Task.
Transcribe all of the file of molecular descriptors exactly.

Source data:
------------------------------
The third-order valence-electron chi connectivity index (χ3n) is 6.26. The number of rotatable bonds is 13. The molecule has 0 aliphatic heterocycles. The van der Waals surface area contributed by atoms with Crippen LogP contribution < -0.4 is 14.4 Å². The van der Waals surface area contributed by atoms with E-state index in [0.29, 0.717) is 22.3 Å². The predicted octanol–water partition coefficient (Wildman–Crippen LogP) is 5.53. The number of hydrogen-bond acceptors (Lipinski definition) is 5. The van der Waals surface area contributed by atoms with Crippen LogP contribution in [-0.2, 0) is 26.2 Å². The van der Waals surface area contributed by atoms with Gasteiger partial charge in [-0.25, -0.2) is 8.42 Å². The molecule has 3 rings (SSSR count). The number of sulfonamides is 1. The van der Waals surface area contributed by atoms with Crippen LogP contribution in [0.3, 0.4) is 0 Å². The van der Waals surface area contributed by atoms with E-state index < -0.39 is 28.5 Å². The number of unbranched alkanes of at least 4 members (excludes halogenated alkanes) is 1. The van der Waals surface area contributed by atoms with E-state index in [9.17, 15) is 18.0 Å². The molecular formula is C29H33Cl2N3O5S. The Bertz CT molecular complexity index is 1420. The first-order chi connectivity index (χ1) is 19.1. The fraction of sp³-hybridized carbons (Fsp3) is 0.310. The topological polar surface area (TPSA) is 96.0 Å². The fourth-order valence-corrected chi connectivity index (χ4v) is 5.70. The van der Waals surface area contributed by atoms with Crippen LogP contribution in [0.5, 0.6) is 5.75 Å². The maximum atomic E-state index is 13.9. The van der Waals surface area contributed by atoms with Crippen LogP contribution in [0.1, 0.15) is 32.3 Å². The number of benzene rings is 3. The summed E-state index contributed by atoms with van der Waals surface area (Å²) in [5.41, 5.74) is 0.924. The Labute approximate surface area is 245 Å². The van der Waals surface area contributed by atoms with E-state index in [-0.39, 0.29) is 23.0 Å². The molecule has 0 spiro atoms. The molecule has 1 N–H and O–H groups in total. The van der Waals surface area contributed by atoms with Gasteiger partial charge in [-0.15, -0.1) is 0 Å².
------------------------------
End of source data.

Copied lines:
The third-order valence-electron chi connectivity index (χ3n) is 6.26. The number of rotatable bonds is 13. The molecule has 0 aliphatic heterocycles. The van der Waals surface area contributed by atoms with Crippen LogP contribution < -0.4 is 14.4 Å². The van der Waals surface area contributed by atoms with E-state index in [0.29, 0.717) is 22.3 Å². The predicted octanol–water partition coefficient (Wildman–Crippen LogP) is 5.53. The number of hydrogen-bond acceptors (Lipinski definition) is 5. The van der Waals surface area contributed by atoms with Crippen LogP contribution in [-0.2, 0) is 26.2 Å². The van der Waals surface area contributed by atoms with Gasteiger partial charge in [-0.25, -0.2) is 8.42 Å². The molecule has 3 rings (SSSR count). The number of sulfonamides is 1. The van der Waals surface area contributed by atoms with Crippen LogP contribution in [0.3, 0.4) is 0 Å². The van der Waals surface area contributed by atoms with E-state index < -0.39 is 28.5 Å². The number of unbranched alkanes of at least 4 members (excludes halogenated alkanes) is 1. The van der Waals surface area contributed by atoms with E-state index in [9.17, 15) is 18.0 Å². The molecular formula is C29H33Cl2N3O5S. The Bertz CT molecular complexity index is 1420. The first-order chi connectivity index (χ1) is 19.1. The fraction of sp³-hybridized carbons (Fsp3) is 0.310. The topological polar surface area (TPSA) is 96.0 Å². The fourth-order valence-corrected chi connectivity index (χ4v) is 5.70. The van der Waals surface area contributed by atoms with Crippen LogP contribution in [0.5, 0.6) is 5.75 Å². The maximum atomic E-state index is 13.9. The van der Waals surface area contributed by atoms with Crippen LogP contribution in [0.1, 0.15) is 32.3 Å². The number of benzene rings is 3. The summed E-state index contributed by atoms with van der Waals surface area (Å²) in [5.41, 5.74) is 0.924. The Labute approximate surface area is 245 Å². The van der Waals surface area contributed by atoms with E-state index in [-0.39, 0.29) is 23.0 Å². The molecule has 0 spiro atoms. The molecule has 1 N–H and O–H groups in total. The van der Waals surface area contributed by atoms with Gasteiger partial charge in [-0.15, -0.1) is 0 Å².